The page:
One of the finest films made from a Stephen King novel. Christopher Walken plays a schoolteacher with a really bad hairdo who crashes into a milk truck and goes into a five-year coma. When he wakes up, it's a bad time when you hold his hand, because he can see all kinds of shit in the future and past.
Different plot threads include the capturing of a serial killer, the saving of a young boy's life and, ultimately, a showdown with a dangerous political candidate played by Martin Sheen. Walken is tremendous in the role, and this stands as one of his all-time-great performances. He gives it just that right touch of Walken weirdness, but keeps his character grounded in humanity.
This is one of the few films by director David Cronenberg that doesn't contain totally sick, psychosexual violence, although one guy does take himself out with a pair of scissors to the mouth.
Special Features: A bunch of cool featurettes, with full Cronenberg participation. They examine the overall production, the photography and the politics of the film.
Sure, you can buy entire seasons of South Park (currently up through Season Eight), but this is a pretty good option if you just want a quick hodgepodge of great episodes.
Included here is the incredibly bizarre "Towelie" episode, where creators Trey Parker and Matt Stone must've been on acid while writing it. It features the kids playing videogames and getting involved in political intrigue when they come into contact with a "smart towel." The towel drops by every once in awhile, recommends that you take your towel to hotels, and gets high. Unbelievably strange.
There's "Scott Tenorman Must Die," an episode that proves, once and for all, that Cartman is the meanest kid in the cartoon world. Radiohead makes a guest appearance, and one of the characters winds up eating their parents. Also unbelievably strange.
Also included are "Trapped in the Closet," where Tom Cruise was infamously slandered, and "Stupid Spoiled Whore Video Playlist," where the same can be said for Paris Hilton. A notable absence: "The Passion of the Jew," where Mel Gibson farts in Cartman's face. It's available on the recently released Season Eight collection.
special Features: There are four bonus episodes, which are pretty much a continuation of the collection. Stone and Parker offer up their patented quick, partial commentaries. This is also your chance to own "The Spirit of Christmas," the Jesus Christ vs. Santa smackdown that got the whole thing started.
I totally liked this one when it came out 20 years ago. It was the '80s, and I was actually into the more extreme, horror-comedy stuff like Evil Dead rather than the purely grim takes at the genre like Tobe Hooper's original The Texas Chain Saw Massacre.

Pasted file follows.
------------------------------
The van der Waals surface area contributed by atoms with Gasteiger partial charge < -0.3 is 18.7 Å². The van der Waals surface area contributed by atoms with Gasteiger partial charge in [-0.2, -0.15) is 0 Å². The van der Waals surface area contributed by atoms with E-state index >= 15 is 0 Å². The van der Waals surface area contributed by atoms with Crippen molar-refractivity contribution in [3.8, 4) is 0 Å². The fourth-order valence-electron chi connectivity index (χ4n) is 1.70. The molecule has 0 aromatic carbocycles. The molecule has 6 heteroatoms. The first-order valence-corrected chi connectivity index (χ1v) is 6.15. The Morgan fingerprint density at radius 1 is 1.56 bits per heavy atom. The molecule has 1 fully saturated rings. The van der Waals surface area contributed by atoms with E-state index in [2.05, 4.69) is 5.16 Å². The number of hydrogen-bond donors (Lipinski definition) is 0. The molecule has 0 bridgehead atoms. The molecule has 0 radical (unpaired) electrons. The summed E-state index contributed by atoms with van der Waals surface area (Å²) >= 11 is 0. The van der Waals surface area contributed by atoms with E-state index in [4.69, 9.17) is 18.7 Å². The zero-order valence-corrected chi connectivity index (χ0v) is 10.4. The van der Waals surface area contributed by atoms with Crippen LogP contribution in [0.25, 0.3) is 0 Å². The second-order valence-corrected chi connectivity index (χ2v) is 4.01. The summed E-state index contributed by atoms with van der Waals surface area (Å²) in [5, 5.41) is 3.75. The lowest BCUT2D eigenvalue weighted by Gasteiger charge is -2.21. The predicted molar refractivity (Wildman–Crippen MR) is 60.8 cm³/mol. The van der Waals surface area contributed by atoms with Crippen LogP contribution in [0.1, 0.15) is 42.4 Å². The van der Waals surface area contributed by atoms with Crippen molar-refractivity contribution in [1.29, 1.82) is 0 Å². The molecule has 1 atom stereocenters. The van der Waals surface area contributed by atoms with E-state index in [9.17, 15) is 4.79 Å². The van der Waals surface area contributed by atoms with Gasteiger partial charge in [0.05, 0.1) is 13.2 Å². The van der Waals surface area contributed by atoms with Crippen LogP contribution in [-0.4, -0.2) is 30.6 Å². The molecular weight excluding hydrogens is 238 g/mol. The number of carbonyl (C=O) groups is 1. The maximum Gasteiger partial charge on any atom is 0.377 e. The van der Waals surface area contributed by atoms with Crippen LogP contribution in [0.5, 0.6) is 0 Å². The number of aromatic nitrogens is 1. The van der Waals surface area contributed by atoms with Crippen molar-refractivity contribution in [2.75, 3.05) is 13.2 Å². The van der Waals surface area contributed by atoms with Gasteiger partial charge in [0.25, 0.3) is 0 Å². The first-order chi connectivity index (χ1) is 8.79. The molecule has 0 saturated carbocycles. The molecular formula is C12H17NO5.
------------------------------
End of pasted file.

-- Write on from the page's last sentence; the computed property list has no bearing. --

The tone is definitely more tongue in cheek, with Leatherface acting like a total clown. When he gets a new female prisoner, he does a little sex dance with his chainsaw that is good for a laugh or two. Returning from the first film is the ultra-strange Jim Siedow as the Cook, who turns Leatherface's victims into award-winning chili this time around.
Hooper came back to direct this one, and he just went nuts. Critics and audiences spurned it at the time, but it's gotten some love from horror fans over the years. Employing the fine gore makeup work of Tom Savini (who did the original Dawn of the Dead and Day of the Dead) means that we are treated to all sorts of fun, messy deaths. One poor sap gets his skin shaved off with a meat cutter, including his whole face--and survives!
Dennis Hopper, in the same year he did Blue Velvet, agreed to appear in this one as Texas Ranger Lefty Enright, relative of the wheelchair-bound victim from the first film. (We actually get to see the skeleton of that victim, and his flashlight still works.)
Special Features: This is a pretty great disc for such a silly sequel. Director Hooper sits down for a full commentary, where he is quite droll. He explains why he chose to go all out for this one, a true contrast to the straightforward, documentary-like scares of the first Chain Saw. There's another commentary with Savini, actress Caroline Williams and Bill Moseley, who played Chop Top. Best of all are the deleted scenes, which would've made the film a whole lot stranger. There's an underground scene where "the family" chops up some sports fans, and a scene where Joe Bob Briggs compliments Leatherface on his form as he's getting chopped up. Adding to the fun is a decent six-part documentary called It Runs in the Family.